San Antonio’s 4-year-olds have something to say about their city, and the rest of the population will have an opportunity to see the results. The annual Pre-K 4 SA Gracias San Antonio: Children Are Citizens project teams students with artist volunteers to create artworks that reflect the children’s perspectives on their community.
The artworks – in multiple media including paintings, sculptures, and installation art – are then auctioned to benefit a selected nonprofit organization that the students themselves have a chance to vote for, alongside their parents and teachers.
This year’s charity is The Children’s Shelter, which provides services to children affected by abuse and neglect. Past beneficiaries have included San Antonio Pets Alive! and Any Baby Can, which received a $5,000 check from the Gracias program last year.
Answering a call put out through social media, more than 50 artists have volunteered this year to work with 2,000 students in the Pre-K 4 SA program’s four area schools. The result will be 100 artworks priced in the $200-$1,000 range. The Mercury Project, a studio space in the Lone Star Arts District, will host the April exhibition and sale, said Larrisa Wilkinson, Pre-K 4 SA’s director of professional learning and program innovation, preceded by an online auction.
Students and staff also participate in the chosen nonprofit organization’s activities throughout the year, Wilkinson said, to infuse the process with volunteer spirit.
On the morning of March 7 at the Pre-K 4 SA West Education Center, artist and retired art teacher Susan Mayfield worked with the students of her daughter Jessica Patterson, a master teacher at the school, on a collage painting representing the River Walk.
Students were drawn to the rainbow of colored umbrellas on a restaurant’s outdoor patio, among photographs of the city decorating Patterson’s classroom.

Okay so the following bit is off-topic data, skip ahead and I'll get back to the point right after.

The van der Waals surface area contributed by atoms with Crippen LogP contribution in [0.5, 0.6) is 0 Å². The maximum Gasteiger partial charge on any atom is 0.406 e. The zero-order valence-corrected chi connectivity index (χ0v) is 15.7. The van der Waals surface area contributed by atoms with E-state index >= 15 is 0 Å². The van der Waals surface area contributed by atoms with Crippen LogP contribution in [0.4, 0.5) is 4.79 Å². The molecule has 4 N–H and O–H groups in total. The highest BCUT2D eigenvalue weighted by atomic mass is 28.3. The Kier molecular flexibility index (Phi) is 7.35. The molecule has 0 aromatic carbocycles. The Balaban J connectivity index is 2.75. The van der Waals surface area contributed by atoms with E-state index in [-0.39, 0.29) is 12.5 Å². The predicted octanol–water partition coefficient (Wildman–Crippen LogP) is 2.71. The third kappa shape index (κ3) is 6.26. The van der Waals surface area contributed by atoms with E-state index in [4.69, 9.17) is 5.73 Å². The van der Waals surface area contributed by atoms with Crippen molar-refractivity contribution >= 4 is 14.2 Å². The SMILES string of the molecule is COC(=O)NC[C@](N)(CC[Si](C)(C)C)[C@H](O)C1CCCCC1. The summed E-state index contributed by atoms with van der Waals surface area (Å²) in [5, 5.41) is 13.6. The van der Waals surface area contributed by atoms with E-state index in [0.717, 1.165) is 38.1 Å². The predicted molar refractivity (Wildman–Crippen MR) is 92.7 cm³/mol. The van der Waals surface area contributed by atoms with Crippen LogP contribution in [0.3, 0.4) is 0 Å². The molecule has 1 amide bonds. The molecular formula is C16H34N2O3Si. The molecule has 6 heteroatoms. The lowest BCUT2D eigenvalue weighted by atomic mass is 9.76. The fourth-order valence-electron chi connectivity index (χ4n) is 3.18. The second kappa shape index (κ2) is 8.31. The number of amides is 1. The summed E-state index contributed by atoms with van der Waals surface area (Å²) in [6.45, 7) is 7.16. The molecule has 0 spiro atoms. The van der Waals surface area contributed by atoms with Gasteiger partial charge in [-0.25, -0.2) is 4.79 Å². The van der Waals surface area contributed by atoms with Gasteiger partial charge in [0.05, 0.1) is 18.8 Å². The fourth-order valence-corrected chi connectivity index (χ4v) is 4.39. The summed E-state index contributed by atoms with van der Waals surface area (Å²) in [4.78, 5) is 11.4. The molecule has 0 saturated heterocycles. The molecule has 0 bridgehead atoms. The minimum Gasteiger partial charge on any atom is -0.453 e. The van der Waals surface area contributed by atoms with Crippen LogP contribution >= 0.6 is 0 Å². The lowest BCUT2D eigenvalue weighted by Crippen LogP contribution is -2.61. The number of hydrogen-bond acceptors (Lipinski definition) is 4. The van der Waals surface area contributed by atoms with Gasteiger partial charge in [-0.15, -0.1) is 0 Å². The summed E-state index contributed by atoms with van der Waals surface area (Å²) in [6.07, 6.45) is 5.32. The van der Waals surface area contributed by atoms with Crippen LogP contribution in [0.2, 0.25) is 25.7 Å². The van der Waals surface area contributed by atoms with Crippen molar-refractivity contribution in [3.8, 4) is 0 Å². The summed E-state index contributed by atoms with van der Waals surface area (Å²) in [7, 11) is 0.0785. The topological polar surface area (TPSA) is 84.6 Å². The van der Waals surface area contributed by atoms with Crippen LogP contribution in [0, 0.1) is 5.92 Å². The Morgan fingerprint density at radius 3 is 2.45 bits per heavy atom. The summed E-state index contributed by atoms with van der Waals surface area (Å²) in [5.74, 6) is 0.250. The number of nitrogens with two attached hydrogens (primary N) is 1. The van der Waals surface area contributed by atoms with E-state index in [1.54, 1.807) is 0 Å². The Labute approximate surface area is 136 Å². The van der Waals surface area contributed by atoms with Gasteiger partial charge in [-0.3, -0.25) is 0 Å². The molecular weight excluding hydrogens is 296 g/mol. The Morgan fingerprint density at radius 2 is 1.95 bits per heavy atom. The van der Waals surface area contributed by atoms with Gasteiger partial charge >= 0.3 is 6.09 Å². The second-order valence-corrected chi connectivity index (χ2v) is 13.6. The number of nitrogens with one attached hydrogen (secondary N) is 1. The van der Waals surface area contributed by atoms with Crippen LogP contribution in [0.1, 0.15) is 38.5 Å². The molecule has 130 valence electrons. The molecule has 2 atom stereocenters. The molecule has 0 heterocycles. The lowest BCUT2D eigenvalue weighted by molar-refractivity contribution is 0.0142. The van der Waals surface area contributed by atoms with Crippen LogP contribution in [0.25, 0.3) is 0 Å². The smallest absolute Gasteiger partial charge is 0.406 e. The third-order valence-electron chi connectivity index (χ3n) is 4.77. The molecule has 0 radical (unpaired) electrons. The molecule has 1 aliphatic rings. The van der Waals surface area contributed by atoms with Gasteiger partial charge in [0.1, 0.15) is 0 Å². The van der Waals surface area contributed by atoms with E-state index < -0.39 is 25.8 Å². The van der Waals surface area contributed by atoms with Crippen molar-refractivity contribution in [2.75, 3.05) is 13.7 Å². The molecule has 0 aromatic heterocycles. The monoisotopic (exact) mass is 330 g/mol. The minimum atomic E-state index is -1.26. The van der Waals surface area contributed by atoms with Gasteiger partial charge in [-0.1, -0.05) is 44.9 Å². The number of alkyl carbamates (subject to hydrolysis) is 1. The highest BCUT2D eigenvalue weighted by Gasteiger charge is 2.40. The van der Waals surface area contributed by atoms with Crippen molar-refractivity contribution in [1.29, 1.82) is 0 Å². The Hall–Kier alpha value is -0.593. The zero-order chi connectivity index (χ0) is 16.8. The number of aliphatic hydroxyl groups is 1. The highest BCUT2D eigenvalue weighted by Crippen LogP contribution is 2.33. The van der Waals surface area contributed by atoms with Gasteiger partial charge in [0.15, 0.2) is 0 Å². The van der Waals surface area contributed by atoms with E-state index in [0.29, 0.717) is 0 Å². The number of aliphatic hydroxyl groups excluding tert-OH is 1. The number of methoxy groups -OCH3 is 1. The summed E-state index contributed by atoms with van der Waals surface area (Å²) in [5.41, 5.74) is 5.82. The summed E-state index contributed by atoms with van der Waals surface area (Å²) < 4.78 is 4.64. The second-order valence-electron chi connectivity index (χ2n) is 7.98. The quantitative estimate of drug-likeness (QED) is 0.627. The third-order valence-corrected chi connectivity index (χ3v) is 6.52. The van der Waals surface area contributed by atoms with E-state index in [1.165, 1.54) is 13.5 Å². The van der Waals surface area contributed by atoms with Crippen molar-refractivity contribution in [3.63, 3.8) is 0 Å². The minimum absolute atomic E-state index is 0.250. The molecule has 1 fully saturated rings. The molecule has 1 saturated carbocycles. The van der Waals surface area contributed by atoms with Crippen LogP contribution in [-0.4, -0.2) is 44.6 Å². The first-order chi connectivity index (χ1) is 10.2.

One student’s mother works at that restaurant, Patterson said, and another recognized a “tall building” downtown where her mother works, providing additional personal connections for the children.
The class will visit the River Walk in the coming months on a field trip, Patterson said. Such “city explorations” are a planned part of the Gracias program, allowing glimpses of the city that students and their parents might otherwise not have regular chances to see.
The program is founded on the idea that civic engagement at a young age fosters future community participation by children who learn collaborative decision-making, volunteerism, and philanthropy, Wilkinson said.
“The whole impetus for the civic engagement initiative that we created” centered around the fact that the Pre-K 4 SA and Gracias programs are publicly funded, Wilkinson explained. In 2012, San Antonio voters approved a one-eighth-of-a-cent sales tax for the program’s funding, which will come up for re-approval in 2020.
Its students “have a lot to say” about San Antonio, she said. “How do we bring that to life, how do we give them a platform to have their voice come to life in our city?”
Another civically minded San Antonian is a self-professed fan of the Gracias project.
“Getting young children involved with art and the notion of helping others is a win-win,” Mayor Ron Nirenberg told the Rivard Report via text message, one day after primary voting concluded in Bexar County. “It develops creative thinking and a social conscience.”
Another goal of the program is to encourage voter participation, said spokeswoman Jill Byrd. The vote to choose a charitable organization to fund is deliberately held the day before November election days, she said, so children can share their experiences with their families to build awareness of important state and national elections.
Wilkinson said she hopes the project can expand next year. “Our goal is to make it citywide, using our district partners to make it a whole-city initiative,” she said.
For now, expect to see some snow-themed artworks in the April exhibition and auction, said Erin Burnett, Pre-K 4 SA’s assistant director of curriculum and instruction. December’s snowfall was “something they had never seen before,” she said of the program’s 4-year-olds.